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Balancing Your Portfolio of Giving | Generosity Gameplan

Sep 8, 2014 at 9:44 AM

Pareto principle in generosity and philanthropyI encourage clients to think of their charitable giving and volunteering as a portfolio they need to balance and diversify, similar to a financial portfolio.

You can look at the range of sectors—social, financial, political, environmental, educational, medical, religious, and cultural—and check in with your heart as to which areas you want to be active in. Some of your headline issues (the causes that you are most passionate about) may overlap, allowing you to address more than one sector through one organization.

In your portfolio, you will probably have charities that just have to receive your support because of your position in your family or your community. But once your heart’s desire is clear and you are focused, the heart-led part of your portfolio will hold the most significance.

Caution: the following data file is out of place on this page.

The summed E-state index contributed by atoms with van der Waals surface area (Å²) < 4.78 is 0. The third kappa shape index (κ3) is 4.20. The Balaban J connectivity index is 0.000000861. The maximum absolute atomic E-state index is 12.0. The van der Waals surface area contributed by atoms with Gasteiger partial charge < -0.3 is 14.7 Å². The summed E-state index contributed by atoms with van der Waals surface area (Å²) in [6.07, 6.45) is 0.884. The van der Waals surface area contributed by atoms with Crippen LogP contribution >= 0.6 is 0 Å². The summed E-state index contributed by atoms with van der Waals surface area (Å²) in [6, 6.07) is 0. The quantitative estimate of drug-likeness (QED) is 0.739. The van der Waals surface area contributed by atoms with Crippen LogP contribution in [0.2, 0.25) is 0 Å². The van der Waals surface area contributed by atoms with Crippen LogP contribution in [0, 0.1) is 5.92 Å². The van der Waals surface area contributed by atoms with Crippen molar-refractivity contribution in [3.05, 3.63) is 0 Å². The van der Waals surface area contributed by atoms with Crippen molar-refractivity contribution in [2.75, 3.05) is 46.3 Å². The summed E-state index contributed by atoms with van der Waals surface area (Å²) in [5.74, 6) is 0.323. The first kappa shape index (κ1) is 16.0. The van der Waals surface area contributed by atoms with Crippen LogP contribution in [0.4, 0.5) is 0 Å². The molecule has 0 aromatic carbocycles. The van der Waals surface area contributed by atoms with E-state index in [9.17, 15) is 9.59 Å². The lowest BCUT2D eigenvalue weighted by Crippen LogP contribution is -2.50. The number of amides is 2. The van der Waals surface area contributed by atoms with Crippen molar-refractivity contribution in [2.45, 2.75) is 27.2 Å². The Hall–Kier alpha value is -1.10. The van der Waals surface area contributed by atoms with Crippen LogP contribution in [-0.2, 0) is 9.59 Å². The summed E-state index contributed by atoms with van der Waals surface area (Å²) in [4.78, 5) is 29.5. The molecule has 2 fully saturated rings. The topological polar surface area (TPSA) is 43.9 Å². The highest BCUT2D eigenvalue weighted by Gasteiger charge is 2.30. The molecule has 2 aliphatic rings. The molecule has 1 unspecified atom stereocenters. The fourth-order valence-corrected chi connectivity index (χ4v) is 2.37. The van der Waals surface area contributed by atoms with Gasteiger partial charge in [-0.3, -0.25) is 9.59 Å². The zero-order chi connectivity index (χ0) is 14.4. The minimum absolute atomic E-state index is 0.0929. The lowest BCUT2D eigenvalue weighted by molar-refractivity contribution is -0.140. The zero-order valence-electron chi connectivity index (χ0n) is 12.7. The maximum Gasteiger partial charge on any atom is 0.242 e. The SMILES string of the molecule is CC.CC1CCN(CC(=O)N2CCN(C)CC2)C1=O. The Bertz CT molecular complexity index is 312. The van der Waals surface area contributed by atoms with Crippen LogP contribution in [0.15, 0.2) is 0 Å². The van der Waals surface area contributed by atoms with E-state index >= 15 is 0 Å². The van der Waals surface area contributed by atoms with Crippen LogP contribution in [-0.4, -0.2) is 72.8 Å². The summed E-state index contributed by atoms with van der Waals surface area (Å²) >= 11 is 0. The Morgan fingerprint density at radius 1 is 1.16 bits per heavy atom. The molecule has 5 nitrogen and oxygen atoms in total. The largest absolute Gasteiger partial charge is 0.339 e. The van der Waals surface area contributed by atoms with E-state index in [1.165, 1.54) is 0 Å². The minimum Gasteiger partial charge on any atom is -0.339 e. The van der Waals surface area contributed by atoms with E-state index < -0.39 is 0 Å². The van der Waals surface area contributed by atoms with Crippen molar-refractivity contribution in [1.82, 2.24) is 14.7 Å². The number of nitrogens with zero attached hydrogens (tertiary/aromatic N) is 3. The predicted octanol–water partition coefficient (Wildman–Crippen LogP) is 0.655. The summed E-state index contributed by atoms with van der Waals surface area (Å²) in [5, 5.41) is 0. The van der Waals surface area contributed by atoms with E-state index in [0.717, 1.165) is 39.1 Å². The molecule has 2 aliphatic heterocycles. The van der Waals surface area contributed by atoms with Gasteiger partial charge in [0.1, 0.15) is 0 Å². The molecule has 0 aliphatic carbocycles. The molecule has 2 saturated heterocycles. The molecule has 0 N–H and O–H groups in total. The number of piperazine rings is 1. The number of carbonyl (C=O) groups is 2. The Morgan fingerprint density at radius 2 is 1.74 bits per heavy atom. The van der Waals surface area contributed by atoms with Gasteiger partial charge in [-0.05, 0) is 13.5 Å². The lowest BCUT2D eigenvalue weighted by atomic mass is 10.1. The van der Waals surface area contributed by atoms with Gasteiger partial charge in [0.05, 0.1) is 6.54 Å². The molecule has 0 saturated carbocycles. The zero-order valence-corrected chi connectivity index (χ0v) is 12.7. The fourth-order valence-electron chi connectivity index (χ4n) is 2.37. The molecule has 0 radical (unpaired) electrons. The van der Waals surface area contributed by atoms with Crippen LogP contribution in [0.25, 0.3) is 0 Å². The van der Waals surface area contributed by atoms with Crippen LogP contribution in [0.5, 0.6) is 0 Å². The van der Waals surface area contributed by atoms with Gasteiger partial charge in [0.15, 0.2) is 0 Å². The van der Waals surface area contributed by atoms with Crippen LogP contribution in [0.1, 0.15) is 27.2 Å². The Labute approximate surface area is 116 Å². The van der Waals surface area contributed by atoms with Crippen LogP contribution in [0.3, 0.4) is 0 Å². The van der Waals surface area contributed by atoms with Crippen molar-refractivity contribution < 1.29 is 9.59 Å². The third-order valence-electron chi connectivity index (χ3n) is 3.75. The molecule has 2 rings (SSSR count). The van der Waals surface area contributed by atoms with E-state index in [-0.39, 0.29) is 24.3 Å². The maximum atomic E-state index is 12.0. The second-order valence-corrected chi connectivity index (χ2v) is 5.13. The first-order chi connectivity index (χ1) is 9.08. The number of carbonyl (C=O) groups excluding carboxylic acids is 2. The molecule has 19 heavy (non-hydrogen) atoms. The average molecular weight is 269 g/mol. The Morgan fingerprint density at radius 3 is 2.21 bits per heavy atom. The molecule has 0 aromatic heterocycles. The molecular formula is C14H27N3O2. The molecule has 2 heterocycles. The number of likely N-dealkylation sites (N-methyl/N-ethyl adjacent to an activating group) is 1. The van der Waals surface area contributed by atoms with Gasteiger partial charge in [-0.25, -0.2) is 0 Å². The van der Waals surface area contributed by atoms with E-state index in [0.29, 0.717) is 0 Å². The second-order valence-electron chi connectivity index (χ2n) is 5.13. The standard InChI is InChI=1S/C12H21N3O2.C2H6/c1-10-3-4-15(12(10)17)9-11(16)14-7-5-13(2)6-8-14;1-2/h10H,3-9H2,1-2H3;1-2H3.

Think of the Pareto principle of 80/20. Spend 80 percent of your currencies on the 20 percent of organizations and issues that are most important to you, and 20 percent on the remainder.

One of our clients is a car dealer who is very generous and responds to almost every request: the high school band, the hospital, the YMCA, and many others. He feels like he must respond to be a good citizen and also so that the goodwill transfers positively to his business.

After creating his Generosity Gameplan, it was clear that he and his wife were deeply committed to kids with special needs. As they evaluated their portfolio of charitable gifts and volunteering, this heart’s desire was only getting 20 percent of their generosity, while all other causes were receiving 80 percent.

Over three years, he flipped this formula. He promoted his interest for kids with special needs, making it clear to the community and signaling that all other causes would still receive support but at more modest levels in deference to this clarity.

Do you need to rebalance your giving portfolio? You can learn more about how to identify and prioritize your headline issues in my book, Connected for Good.

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